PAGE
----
– The Annals of Pharmacotherapy (Vol. 43, No. 10, pp. 1583-1597): â€œComparing Generic and Innovator Drugs: A Review of 12 Years of Bioequivalence Data from the United States Food and Drug Administration The mean Â± SD of the GMRs from the 2070 studies was 1.00 Â± 0.06 for Cmax and 1.00 Â± 0.04 for AUC. The average difference in Cmax and AUC between generic and innovator products was 4.35% and 3.56%, respectively. In addition, in nearly 98% of the bioequivalence studies conducted during this period, the generic product AUC differed from that of the innovator product by less than 10%.â€ â€“ In other words the FDA has been doing a pretty good job of making sure generic bioequivalence is safe for the consumer.
– The Annals of Pharmacotherapy (Vol 43, No. 10, pp. 1598-1605): â€œImpact of a Renal Drug Dosing Service on Dose Adjustment in Hospitalized Patients with Chronic Kidney Disease – A renal drug dosing service for patients hospitalized with CKD can increase the proportion of drug dosing that is adjusted to take into account renal function. This can save drug costs and may prevent ADEs.â€ â€“ Pharmacists are uniquely qualified to adjust medication dosages based on decreased renal function, and our facility takes advantage of it with a renal dosage adjustment protocol. The pharmacists automatically adjust medication dosages on patients that meet the criteria. The cost savings created by the system is tremendous.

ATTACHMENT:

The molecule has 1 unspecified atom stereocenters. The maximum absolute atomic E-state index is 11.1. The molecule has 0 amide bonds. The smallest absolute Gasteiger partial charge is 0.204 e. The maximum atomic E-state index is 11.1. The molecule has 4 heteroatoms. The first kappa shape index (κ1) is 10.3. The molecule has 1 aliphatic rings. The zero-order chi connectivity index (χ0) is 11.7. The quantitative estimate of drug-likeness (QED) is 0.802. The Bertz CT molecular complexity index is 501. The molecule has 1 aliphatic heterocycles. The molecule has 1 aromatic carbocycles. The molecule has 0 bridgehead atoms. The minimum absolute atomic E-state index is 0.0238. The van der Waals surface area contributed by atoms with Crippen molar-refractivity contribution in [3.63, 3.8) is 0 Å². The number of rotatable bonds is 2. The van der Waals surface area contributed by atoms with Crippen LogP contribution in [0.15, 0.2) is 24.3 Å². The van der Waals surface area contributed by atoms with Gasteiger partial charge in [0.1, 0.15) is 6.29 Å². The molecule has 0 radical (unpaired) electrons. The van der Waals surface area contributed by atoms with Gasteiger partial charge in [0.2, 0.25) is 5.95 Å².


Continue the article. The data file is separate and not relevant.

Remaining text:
– ASHP: â€œManufacturers of heparin-containing pharmaceuticals for the U.S. market have started using a new assay and reference standard that, according to the United States Pharmacopeia (USP), eliminates a roughly 10% difference between U.S. and international heparin units. While USP said it does not expect this change in heparin potency to have clinical significance, FDA said the change “may have clinical significance in some situations.” â€“ Heparin dosing is driven by aPTT values which will continue to be used regardless of the heparin potency. My advice to clinicians is to simply monitor your patients closely and adjust accordingly.
– 9to5Mac: â€œNow equipped with built-in support for Amazonâ€™s MP3 store as a back-up plan, Palm has once again equipped the Palm Pre with the ability to sync with iTunes, offering up WebOS 1.2.1 to achieve the same.â€ â€“ The Palm Pre is an amazing little device and I love the fact that theyâ€™re going toe-to-toe with Apple.
– Good news for all you Mac users with a BlackBerry device. The BlackBerry desktop software for the Mac is now available.
Remember, you can never watch too much football. Have a great weekend everyone.